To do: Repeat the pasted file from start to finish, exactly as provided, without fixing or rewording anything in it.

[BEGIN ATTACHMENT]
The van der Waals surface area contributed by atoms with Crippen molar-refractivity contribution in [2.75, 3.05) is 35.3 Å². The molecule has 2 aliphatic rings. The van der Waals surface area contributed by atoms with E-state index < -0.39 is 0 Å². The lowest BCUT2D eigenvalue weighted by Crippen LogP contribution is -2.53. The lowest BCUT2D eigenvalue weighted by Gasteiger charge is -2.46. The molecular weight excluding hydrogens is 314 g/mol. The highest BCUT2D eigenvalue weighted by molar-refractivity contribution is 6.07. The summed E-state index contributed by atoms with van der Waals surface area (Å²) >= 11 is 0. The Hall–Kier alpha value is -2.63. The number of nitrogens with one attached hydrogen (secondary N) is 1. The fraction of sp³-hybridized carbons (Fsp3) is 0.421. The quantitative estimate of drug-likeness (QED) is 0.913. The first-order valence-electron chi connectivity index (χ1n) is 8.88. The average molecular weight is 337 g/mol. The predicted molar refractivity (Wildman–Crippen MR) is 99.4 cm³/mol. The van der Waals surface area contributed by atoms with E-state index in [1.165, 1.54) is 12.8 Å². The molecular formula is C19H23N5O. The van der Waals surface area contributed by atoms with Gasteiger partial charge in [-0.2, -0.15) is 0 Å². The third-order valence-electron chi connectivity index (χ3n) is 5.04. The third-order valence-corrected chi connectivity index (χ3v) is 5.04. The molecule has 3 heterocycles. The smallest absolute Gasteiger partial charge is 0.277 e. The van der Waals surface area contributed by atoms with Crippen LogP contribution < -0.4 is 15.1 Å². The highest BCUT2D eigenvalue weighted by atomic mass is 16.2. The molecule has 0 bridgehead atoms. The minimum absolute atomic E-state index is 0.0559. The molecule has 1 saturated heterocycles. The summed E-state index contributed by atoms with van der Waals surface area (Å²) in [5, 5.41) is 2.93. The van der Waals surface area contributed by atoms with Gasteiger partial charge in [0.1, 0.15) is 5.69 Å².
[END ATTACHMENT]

The van der Waals surface area contributed by atoms with Crippen molar-refractivity contribution in [2.75, 3.05) is 35.3 Å². The molecule has 2 aliphatic rings. The van der Waals surface area contributed by atoms with E-state index < -0.39 is 0 Å². The lowest BCUT2D eigenvalue weighted by Crippen LogP contribution is -2.53. The lowest BCUT2D eigenvalue weighted by Gasteiger charge is -2.46. The molecular weight excluding hydrogens is 314 g/mol. The highest BCUT2D eigenvalue weighted by molar-refractivity contribution is 6.07. The summed E-state index contributed by atoms with van der Waals surface area (Å²) >= 11 is 0. The Hall–Kier alpha value is -2.63. The number of nitrogens with one attached hydrogen (secondary N) is 1. The fraction of sp³-hybridized carbons (Fsp3) is 0.421. The quantitative estimate of drug-likeness (QED) is 0.913. The first-order valence-electron chi connectivity index (χ1n) is 8.88. The average molecular weight is 337 g/mol. The predicted molar refractivity (Wildman–Crippen MR) is 99.4 cm³/mol. The van der Waals surface area contributed by atoms with E-state index in [1.165, 1.54) is 12.8 Å². The molecular formula is C19H23N5O. The van der Waals surface area contributed by atoms with Gasteiger partial charge in [-0.2, -0.15) is 0 Å². The third-order valence-electron chi connectivity index (χ3n) is 5.04. The third-order valence-corrected chi connectivity index (χ3v) is 5.04. The molecule has 3 heterocycles. The smallest absolute Gasteiger partial charge is 0.277 e. The van der Waals surface area contributed by atoms with Crippen LogP contribution < -0.4 is 15.1 Å². The highest BCUT2D eigenvalue weighted by atomic mass is 16.2. The molecule has 0 bridgehead atoms. The minimum absolute atomic E-state index is 0.0559. The molecule has 1 saturated heterocycles. The summed E-state index contributed by atoms with van der Waals surface area (Å²) in [5, 5.41) is 2.93. The van der Waals surface area contributed by atoms with Gasteiger partial charge in [0.1, 0.15) is 5.69 Å².